General Question

iphigeneia's avatar

Should I tell my boss what I think of his business ideas?

Asked by iphigeneia (6229points) March 30th, 2012
9 responses
“Great Question” (4points)

I’m just a customer service assistant in his shop, but he was telling me today about some changes he plans to make and honestly I think customers are going to be very unhappy. I’m inclined to think that I shouldn’t interfere with how he runs his business, but also I’m the one who’s going to have to handle all the complaints that I’m sure will arise.

Observing members: 0
Composing members: 0


Adirondackwannabe's avatar

Can you think of a positive way to tell him what would work better?

tom_g's avatar

Send him this?

Bellatrix's avatar

Offer him solutions not just criticisms. So, very diplomatically explain how you think his idea could be improved and why you think his original plan might cause problems. Definitely don’t start off with “I think you are wrong” or similar.

JustPlainBarb's avatar

You’re correct that it’s not your place to interfere or give unsolicited advice. It would be nice if he would ask for input. In that case, you would be justified to give him your views from the vantage point of dealing with his customers all the time.

But, your boss might have reasons for his plans that you know nothing about. Better to wait to be asked.

LostInParadise's avatar

If you have a good working relationship with your boss, I do not see any problem telling him about your concerns. You could tell him that you were thinking about his planned changes and have a few questions. You could pose your concerns as “what if’s” and ask if he thinks they are likely and, if so, how he would be able to handle them. Do not, under any circumstances, make any derogatory remarks about your boss’s ideas.

ragingloli's avatar

I do not think it is not your place to give advice. On the contrary, I think you should, because it is as much your company as it is his (but I am egalitarian like that). Sometimes bosses need to be called on their bullshit.

CWOTUS's avatar

I sort of agree with others in this thread (including @ragingloli, but maybe not to that degree) that it is certainly your place to voice concerns about how changing policies will affect the people you deal with. But how you do that is vital.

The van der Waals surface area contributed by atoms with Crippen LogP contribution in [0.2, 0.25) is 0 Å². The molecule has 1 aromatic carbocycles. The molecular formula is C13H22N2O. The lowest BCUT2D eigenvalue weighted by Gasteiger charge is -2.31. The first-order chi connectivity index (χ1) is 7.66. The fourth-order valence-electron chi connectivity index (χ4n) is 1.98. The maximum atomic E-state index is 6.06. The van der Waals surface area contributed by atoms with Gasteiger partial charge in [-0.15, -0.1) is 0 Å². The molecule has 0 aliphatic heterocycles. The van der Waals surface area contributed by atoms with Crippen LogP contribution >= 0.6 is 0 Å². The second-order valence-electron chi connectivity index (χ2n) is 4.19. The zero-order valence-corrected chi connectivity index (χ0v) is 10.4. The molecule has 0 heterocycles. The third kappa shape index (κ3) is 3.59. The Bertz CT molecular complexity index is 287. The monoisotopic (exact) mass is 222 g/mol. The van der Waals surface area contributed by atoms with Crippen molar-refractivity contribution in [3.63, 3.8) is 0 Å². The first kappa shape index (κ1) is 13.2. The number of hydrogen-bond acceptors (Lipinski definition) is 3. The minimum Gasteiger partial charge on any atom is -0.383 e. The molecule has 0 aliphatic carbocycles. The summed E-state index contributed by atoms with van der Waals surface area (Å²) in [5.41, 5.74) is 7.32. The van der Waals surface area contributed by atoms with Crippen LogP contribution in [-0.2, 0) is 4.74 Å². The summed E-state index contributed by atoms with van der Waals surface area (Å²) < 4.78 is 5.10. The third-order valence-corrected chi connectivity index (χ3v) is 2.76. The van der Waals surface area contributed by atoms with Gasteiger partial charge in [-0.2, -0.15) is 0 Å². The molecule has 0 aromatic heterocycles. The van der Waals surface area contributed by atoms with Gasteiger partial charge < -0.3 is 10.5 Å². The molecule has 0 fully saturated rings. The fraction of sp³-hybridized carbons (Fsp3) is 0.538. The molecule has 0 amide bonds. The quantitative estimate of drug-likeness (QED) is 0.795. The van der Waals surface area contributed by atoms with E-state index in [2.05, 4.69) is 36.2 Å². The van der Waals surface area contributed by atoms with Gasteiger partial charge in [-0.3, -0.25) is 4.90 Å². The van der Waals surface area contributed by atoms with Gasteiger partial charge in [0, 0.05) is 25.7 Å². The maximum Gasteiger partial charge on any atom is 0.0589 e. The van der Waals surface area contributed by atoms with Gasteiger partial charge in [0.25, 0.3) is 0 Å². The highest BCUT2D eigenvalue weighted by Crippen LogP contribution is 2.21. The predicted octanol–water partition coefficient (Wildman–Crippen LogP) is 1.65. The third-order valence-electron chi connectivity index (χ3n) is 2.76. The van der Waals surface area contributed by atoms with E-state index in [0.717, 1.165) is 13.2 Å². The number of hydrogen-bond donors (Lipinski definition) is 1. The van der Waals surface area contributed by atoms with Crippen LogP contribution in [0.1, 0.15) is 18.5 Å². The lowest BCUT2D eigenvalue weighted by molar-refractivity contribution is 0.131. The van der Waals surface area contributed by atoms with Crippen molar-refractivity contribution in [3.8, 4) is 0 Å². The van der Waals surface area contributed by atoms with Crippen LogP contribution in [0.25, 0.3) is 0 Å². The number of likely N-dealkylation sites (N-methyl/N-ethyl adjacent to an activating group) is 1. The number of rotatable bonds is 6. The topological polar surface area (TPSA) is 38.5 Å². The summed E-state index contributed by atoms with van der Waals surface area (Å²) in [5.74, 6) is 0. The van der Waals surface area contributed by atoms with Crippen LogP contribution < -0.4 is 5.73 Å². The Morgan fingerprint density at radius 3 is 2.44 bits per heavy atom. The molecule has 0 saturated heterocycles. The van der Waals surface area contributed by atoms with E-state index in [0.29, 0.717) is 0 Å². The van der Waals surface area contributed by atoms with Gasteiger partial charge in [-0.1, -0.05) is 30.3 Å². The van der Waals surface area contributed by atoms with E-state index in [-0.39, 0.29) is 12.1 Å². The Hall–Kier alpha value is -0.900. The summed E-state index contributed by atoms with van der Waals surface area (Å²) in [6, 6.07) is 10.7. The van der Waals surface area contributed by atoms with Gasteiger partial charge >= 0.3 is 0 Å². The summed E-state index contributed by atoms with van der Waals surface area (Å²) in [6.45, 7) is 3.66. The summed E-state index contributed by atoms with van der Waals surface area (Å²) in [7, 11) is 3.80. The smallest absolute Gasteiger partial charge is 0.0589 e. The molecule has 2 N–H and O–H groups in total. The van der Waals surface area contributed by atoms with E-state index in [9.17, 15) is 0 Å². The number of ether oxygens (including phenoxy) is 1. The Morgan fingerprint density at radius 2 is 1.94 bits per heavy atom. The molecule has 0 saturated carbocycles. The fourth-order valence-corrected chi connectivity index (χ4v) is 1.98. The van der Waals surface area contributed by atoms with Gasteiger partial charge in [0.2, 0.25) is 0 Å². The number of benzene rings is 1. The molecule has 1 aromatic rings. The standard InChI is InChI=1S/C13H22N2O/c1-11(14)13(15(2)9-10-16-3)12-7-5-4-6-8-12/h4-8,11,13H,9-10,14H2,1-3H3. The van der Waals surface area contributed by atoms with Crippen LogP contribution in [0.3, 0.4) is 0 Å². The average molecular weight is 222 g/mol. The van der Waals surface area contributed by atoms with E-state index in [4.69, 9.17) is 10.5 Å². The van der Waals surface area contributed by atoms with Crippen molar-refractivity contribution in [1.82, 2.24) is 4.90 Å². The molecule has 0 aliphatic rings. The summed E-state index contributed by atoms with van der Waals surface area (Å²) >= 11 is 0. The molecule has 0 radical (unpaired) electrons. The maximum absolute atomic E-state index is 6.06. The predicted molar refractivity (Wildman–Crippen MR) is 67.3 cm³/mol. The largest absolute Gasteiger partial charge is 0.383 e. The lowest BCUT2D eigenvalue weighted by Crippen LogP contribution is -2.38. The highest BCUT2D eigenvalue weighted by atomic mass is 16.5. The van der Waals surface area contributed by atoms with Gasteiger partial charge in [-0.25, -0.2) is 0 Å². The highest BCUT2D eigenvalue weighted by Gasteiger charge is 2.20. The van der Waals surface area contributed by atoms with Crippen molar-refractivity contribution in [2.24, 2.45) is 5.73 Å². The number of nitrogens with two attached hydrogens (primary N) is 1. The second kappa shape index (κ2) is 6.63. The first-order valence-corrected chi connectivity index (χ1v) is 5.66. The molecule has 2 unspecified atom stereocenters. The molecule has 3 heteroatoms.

As @Bellatrix says, don’t just criticize and “bring problems”, but attempt to understand why the new changes are being made (“cost savings” is always an obvious and reasonable concern, as well as “reduce processing time” and other direct and indirect ways to improve profitability, marketability, sales, etc. – even employee turnover) and recommend a resolution to the problem that you predict. Many times managers don’t think far outside of the particular issue they’re looking at, which can lead to effects opposite to what is intended.

So if you think you know something that’s being overlooked, then by all means ask, “Have you considered the effect of this change on [whatever]? Can we include [something else] in your proposal, so that those effects will be mitigated?”

gailcalled's avatar

Use @CWOTUS‘s excellent suggest of asking questions. People feel much more compelled to answer questions than declaratory statements.

It is a wonderful technique for any sort of confrontation and often gets a teen-ager with lock jaw to say a few words more than usual.

gorillapaws's avatar

If I were your boss I would want to hear your concerns, and would think more highly of you for having the courage to speak up and voice opposition (even if you’re ultimately wrong about how it would effect the bottom line). Unfortunately not all bosses are as amazing as I am, so that approach could be hit/miss. I would be sure to focus on how it would effect the company, and your customer’s relationships and remove the personal aspect from the decision (i.e. “the” idea instead of “your” idea).

Answer this question




to answer.

Mobile | Desktop

Send Feedback